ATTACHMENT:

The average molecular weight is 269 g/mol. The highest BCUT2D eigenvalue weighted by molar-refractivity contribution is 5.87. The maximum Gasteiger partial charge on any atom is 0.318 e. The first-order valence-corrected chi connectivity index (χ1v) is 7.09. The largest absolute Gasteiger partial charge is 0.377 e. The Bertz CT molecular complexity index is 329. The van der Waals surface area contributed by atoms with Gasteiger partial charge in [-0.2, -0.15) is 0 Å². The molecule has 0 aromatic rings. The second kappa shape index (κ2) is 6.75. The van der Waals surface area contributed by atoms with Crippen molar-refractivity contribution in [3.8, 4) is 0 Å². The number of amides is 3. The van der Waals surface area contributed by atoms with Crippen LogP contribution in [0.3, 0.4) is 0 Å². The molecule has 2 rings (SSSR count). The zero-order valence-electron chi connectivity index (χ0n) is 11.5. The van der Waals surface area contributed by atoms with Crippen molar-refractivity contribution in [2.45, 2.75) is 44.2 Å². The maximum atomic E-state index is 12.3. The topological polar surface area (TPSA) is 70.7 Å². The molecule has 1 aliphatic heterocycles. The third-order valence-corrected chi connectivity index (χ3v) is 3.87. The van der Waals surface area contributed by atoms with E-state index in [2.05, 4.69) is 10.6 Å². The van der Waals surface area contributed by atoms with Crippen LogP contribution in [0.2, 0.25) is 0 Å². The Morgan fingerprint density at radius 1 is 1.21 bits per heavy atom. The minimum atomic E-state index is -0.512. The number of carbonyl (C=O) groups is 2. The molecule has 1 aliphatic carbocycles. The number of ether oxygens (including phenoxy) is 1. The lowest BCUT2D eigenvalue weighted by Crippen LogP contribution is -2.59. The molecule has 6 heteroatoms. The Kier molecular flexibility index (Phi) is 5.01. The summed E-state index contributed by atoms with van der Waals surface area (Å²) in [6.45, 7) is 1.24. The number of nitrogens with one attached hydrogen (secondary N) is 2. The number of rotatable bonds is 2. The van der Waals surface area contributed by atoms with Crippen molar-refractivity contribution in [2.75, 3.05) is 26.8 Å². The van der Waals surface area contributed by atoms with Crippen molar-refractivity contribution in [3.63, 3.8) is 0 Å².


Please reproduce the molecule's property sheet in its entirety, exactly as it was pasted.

The average molecular weight is 269 g/mol. The highest BCUT2D eigenvalue weighted by molar-refractivity contribution is 5.87. The maximum Gasteiger partial charge on any atom is 0.318 e. The first-order valence-corrected chi connectivity index (χ1v) is 7.09. The largest absolute Gasteiger partial charge is 0.377 e. The Bertz CT molecular complexity index is 329. The van der Waals surface area contributed by atoms with Gasteiger partial charge in [-0.2, -0.15) is 0 Å². The molecule has 0 aromatic rings. The second kappa shape index (κ2) is 6.75. The van der Waals surface area contributed by atoms with Crippen molar-refractivity contribution in [3.8, 4) is 0 Å². The number of amides is 3. The van der Waals surface area contributed by atoms with Crippen LogP contribution in [0.3, 0.4) is 0 Å². The molecule has 2 rings (SSSR count). The zero-order valence-electron chi connectivity index (χ0n) is 11.5. The van der Waals surface area contributed by atoms with Crippen molar-refractivity contribution in [2.45, 2.75) is 44.2 Å². The maximum atomic E-state index is 12.3. The topological polar surface area (TPSA) is 70.7 Å². The molecule has 1 aliphatic heterocycles. The third-order valence-corrected chi connectivity index (χ3v) is 3.87. The van der Waals surface area contributed by atoms with E-state index in [2.05, 4.69) is 10.6 Å². The van der Waals surface area contributed by atoms with Crippen LogP contribution in [0.2, 0.25) is 0 Å². The Morgan fingerprint density at radius 1 is 1.21 bits per heavy atom. The minimum atomic E-state index is -0.512. The number of carbonyl (C=O) groups is 2. The molecule has 1 aliphatic carbocycles. The number of ether oxygens (including phenoxy) is 1. The lowest BCUT2D eigenvalue weighted by Crippen LogP contribution is -2.59. The molecule has 6 heteroatoms. The Kier molecular flexibility index (Phi) is 5.01. The summed E-state index contributed by atoms with van der Waals surface area (Å²) in [6.45, 7) is 1.24. The number of nitrogens with one attached hydrogen (secondary N) is 2. The number of rotatable bonds is 2. The van der Waals surface area contributed by atoms with Crippen molar-refractivity contribution in [2.75, 3.05) is 26.8 Å². The van der Waals surface area contributed by atoms with Crippen molar-refractivity contribution in [3.63, 3.8) is 0 Å².